If you use continuous light, even against a well-darkened backdrop, the dart will show only as a faint streak. If the dart takes 120 ms to fly from hand to board, any given position's image will last only a fraction of a millisecond, and continuous lights bright enough to record the dart well will be huge, hot, and expensive.
A repeating electronic flash in addition to the continuous light is probably the way to go -- a series of frozen images, with the streak of light connecting them, will both give the impression of motion and tell the viewer what they're seeing.
Older camera flashes can't be set up to do this, though apparently many more current ones can. Otherwise, you need a true stroboscope, and these aren't as common as they used to be. You might be able to borrow one from a high school or college physics department, but be sure you get an understanding, up front, who pays for repairs if a 40-50 year old piece of electronics fails while you have it.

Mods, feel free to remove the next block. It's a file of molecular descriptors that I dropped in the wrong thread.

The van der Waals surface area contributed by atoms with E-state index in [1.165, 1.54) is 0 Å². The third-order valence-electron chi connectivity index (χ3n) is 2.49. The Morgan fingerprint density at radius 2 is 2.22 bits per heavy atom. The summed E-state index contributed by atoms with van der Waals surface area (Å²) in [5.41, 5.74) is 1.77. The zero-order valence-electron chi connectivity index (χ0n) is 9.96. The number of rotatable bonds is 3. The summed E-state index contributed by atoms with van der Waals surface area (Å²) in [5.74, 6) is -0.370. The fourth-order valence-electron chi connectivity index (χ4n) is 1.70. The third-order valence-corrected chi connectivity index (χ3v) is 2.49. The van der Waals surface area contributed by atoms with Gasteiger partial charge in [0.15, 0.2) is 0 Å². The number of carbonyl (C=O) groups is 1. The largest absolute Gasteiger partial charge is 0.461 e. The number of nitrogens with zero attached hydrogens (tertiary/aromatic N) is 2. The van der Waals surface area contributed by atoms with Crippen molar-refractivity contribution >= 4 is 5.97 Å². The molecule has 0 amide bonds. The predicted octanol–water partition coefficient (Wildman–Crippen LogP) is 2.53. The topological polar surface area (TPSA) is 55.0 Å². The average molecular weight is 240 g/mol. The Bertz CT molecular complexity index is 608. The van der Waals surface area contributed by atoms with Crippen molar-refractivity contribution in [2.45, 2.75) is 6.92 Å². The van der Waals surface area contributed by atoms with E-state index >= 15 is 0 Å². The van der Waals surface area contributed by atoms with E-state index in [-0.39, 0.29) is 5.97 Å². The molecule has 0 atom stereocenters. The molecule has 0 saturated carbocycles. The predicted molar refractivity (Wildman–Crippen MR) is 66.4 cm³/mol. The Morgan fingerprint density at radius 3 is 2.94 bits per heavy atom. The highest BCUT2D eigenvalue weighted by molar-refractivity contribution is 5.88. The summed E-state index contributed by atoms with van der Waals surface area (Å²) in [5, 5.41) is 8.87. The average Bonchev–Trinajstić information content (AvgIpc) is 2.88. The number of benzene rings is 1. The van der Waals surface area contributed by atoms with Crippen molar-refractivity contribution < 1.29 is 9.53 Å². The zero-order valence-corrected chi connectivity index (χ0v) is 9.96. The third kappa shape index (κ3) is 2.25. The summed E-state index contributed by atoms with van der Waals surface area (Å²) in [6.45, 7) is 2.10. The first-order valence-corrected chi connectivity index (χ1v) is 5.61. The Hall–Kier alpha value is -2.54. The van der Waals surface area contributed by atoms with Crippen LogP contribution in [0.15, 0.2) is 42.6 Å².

An alternative that might take several tries to get just right (and will be much harder to check success on film than digital, unless you're shooting an instant type) would be a drag shutter flash shot. If you have a shutter that can do M sync, you can fire the shutter when the dart leaves the hand, and the 20-22 ms M delay will let the dart fly partway before the flash fires, giving a single nearly-frozen (or fully frozen, depending how much flash power you need) image, but the continuous lights will still give the streak and, with a shutter speed of around 1/4 or slower, a reasonably solid image of the dart in the board.